Utilizing radio-frequency identification (RFID) electronic locks on the doors of living spaces not only keeps residents secure by integrating with an access management system, it doesn’t require an actual key. Options to unlock doors include a smartphone, keycard, fob, or even a wristband, eliminating the need to fumble for keys.

Accessible Entrance Systems in Practice

Located in Pittsboro, near Chapel Hill, North Carolina, Galloway Ridge at Fearrington is a community for seniors that offers a wide range of services, including independent living, assisted living, skilled nursing, and memory care. While adding housing units and renovating existing ones, the Galloway Ridge’s management decided to install RFID electronic locks on residential doors. This type of lock was specifically chosen due to its convenience for residents, as well as its easy-to-use management abilities.

Residents simply hold their credential, a keycard, fob, or wristband, in front of the RFID reader to lock and unlock doors, particularly helpful for those with physical limitations. The locks and credentials can also be programmed to open specific doors. Though deadbolts were also installed in housing doors for added security, staff members can override the deadbolt in an emergency.

Another key advantage of the new RFID locks is the ability to effortlessly manage credentials via the access management software. Staff members can quickly and easily give vendors specified access during certain hours of the day, program a new credential, turn off employees’ credentials once their shifts are over, and delete users.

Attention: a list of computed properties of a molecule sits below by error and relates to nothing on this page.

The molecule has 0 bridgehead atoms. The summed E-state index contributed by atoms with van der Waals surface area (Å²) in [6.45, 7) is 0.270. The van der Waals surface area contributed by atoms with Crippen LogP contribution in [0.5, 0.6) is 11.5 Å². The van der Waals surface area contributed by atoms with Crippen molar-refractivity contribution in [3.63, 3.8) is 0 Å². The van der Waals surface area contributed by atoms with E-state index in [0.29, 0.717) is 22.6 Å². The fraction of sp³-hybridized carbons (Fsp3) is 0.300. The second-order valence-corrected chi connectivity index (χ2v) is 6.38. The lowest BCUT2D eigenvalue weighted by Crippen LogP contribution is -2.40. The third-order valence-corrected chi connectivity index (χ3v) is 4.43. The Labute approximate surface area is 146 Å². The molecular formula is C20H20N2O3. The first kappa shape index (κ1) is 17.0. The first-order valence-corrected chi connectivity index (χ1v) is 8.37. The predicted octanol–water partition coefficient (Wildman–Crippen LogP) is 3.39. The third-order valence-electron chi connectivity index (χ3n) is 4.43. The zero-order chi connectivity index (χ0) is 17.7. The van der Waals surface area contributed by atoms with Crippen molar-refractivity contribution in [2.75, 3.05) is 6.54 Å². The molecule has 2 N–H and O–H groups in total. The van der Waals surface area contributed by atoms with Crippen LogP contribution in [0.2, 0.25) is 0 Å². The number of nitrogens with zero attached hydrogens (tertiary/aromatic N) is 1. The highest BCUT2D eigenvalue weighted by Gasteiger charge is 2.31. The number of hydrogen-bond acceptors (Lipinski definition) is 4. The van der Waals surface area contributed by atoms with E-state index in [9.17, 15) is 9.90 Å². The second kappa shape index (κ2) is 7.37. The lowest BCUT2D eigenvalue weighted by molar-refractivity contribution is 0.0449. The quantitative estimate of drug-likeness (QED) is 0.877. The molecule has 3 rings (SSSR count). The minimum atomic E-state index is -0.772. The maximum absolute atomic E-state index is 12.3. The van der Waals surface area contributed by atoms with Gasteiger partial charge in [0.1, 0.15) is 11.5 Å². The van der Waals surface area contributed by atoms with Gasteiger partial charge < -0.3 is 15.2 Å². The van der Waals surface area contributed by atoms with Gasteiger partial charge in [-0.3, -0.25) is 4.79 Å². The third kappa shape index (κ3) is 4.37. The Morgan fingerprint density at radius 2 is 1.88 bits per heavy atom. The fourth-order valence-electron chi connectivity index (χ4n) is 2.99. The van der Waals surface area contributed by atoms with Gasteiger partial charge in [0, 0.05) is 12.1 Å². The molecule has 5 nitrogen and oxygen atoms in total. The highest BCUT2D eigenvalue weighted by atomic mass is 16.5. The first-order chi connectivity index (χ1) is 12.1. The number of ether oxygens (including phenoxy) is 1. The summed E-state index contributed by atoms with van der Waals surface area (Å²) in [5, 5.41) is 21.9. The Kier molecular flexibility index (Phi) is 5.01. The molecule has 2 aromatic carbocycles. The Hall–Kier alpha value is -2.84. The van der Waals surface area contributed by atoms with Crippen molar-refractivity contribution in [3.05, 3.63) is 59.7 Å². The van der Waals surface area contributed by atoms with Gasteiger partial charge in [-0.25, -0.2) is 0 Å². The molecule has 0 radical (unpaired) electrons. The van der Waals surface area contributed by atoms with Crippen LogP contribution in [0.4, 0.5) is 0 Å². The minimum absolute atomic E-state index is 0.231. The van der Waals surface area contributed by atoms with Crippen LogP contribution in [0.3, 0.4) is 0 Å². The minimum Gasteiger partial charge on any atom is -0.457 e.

Current residents have adjusted easily to the new system and many have expressed gratitude for its simplicity and security. Training for new residents and staff is straightforward too, with a brief orientation on how to use the system.

There’s no doubt that the global demographic shift towards a rapidly aging society will pose multifaceted challenges to communities, governments, as well as companies. However, tapping into the right building technologies is poised to increase the qualities of millions of senior lives.

Senior Living Facility Definitions

Independent Living Retirement Community: These communities are made up of housing in which seniors who don’t need care live independently, just as they would at home. These communities often include a community dining room, housekeeping, and activity programs.

Assisted Living: In this group home, medical staff is available on-site and there’s 24-hour staff assistance to help with activities of daily living such as medication, bathing, shopping, and personal care as needed. Housekeeping and prepared meals are also available.

Care Home: Though it’s like assisted living, a care home is much smaller and often based in a home in a residential area, allowing fewer people to live there. The staff-to-resident ratio is usually quite a bit lower than in assisted living and the atmosphere is more home-like. There is no medical staff on-site, though there is 24-hour staff assistance as well.

Nursing Home: Skilled care nursing homes are focused on providing high levels of medical care with on-site medical staff, as well as external service providers. They’re primarily for people who need full-time care, but who aren’t sick enough to be in the hospital and can’t live on their own.